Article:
Mutual Funds Versus Exchange Traded Funds (ETFs)
Most investors do not pick individual stocks and bonds. They pick managers who make these choices for them. The really wealthy use separate accounts managed “just for them” ( most “separate” accounts are managed pretty uniformly within an investment firm). The majority invest in commingled vehicles, alongside other investors with similar needs. The most popular commingled vehicles are mutual funds and exchange traded funds (ETFs).
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A mutual fund is a pool of money collected from many investors to invest in securities like stocks, bonds, money market instruments, and other assets. Mutual funds are operated by professional money managers who allocate the fund’s assets and attempt to produce capital gains or income for the fund’s investors. A mutual fund’s portfolio is structured and maintained to match the investment objectives stated in its prospectus.
Mutual funds give small or individual investors access to professionally managed portfolios of equities, bonds, and other securities. Each shareholder participates proportionally in the gains or losses of the fund. Mutual funds invest in a vast number of securities, and performance is usually tracked as the change in the total market cap of the fund—derived by the aggregated performance of the underlying investments.
Most mutual funds are actively managed by a fund manager or team making decisions to buy and sell stocks or other securities within that fund in order to beat the market and help their investors profit. These funds usually come at a higher cost since they require a lot more time, effort, and manpower.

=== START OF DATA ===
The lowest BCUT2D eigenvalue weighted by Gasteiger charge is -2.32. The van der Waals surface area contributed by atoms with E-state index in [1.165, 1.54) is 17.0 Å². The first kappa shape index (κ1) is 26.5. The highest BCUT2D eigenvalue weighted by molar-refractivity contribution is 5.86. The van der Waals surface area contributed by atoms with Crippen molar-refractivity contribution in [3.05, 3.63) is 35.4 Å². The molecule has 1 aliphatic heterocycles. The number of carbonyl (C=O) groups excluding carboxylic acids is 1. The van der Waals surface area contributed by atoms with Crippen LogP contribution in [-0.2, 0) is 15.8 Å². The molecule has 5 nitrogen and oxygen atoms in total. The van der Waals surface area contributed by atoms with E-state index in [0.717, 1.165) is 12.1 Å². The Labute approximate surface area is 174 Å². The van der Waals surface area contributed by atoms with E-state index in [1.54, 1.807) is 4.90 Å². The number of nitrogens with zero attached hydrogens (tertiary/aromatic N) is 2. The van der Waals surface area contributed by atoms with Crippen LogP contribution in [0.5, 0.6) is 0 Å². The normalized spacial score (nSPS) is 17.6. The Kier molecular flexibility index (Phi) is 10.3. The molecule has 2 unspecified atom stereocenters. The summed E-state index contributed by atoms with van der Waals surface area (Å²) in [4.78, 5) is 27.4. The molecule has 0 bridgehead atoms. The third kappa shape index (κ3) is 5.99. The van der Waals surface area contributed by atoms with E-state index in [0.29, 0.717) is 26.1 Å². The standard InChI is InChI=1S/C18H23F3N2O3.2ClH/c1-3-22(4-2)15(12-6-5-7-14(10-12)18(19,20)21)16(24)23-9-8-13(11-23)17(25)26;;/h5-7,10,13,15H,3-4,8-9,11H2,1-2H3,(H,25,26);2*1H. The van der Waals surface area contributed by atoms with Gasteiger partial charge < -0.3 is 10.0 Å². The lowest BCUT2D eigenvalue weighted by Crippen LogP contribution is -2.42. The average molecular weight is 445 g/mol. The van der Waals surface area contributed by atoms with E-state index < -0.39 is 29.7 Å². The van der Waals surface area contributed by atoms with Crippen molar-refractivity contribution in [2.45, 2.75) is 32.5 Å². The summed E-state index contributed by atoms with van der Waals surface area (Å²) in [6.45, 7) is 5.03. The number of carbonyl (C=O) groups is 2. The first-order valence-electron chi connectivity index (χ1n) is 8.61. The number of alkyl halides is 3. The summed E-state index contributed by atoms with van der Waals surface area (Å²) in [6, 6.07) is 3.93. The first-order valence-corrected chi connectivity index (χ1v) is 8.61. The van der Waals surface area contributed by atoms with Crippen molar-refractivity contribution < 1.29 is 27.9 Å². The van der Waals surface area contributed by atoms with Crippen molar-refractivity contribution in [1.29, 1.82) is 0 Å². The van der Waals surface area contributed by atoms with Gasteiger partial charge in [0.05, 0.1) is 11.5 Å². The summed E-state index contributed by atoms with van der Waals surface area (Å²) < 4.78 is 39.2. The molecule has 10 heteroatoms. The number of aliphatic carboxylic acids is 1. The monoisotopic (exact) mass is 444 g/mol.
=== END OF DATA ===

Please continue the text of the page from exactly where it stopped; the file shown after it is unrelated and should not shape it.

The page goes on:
ETFs are very similar to mutual funds except most are passively managed to track a market or a market segment, and they trade like stocks. An ETF is called an exchange-traded fund since it’s traded on an exchange just like stocks. The price of an ETF’s shares will change throughout the trading day as the shares are bought and sold on the market. This is unlike mutual funds, which are not traded on an exchange, and trade only once per day after the markets close.
Most mutual funds are “open-end” which means their composition changes regularly, in contrast to “closed-end” funds with a constant composition.
The first open-end mutual fund with redeemable shares was established on March 21, 1924, as the Massachusetts Investors Trust (it is still in existence today and is now managed by MFS Investment Management). In the United States, closed-end funds remained more popular than open-end funds throughout the 1920s, but today open-end funds are much more popular.
Seventy years later, on January 22, 1993, State Street Global Investors released the S&P 500 Trust ETF (called the SPDR or “spider” for short) It was very popular, and it is still one of the most actively-traded ETFs. Barclays entered the ETF business in 1996 and Vanguard began offering ETFs in 2001. As of the end of 2018, there were more than one hundred distinct issuers of ETFs.
Although the first American ETF launched in 1993, it took 15 more years to see the first actively-managed ETF reach the market. Most ETFs are passive.
Along the way, an interesting “competition” of sorts had started between ETFs and traditional mutual funds. 2003 marked the first year where ETF net inflows exceeded those of mutual funds. Since then, mutual fund inflows have typically exceeded ETF inflows during years where market returns are positive, but ETF net inflows tend to be larger in years where the major markets are weak. (For related reading, see 5 Reasons Why ETFs Work For Young Investors.)
Mutual funds and ETFs are regulated by the Securities and Exchange Commission (SEC) under the Investment Company Act of 1940 except on occasion where subsequent rules have modified their regulatory requirements. In response to The Great Depression Congress wrote into law the Securities Act of 1933 and the Securities Exchange Act of 1934 in order to regulate the securities industry in the interest of the public.
Investment companies were still in their infancy in 1940. In order to instill investors’ confidence in these companies and to protect the public interest from this new type of security, Congress passed the Investment Company Act. The new law set separate standards by which investment companies should be regulated. The act defined and regulated investment companies, including mutual funds (which were virtually undefined prior to 1940).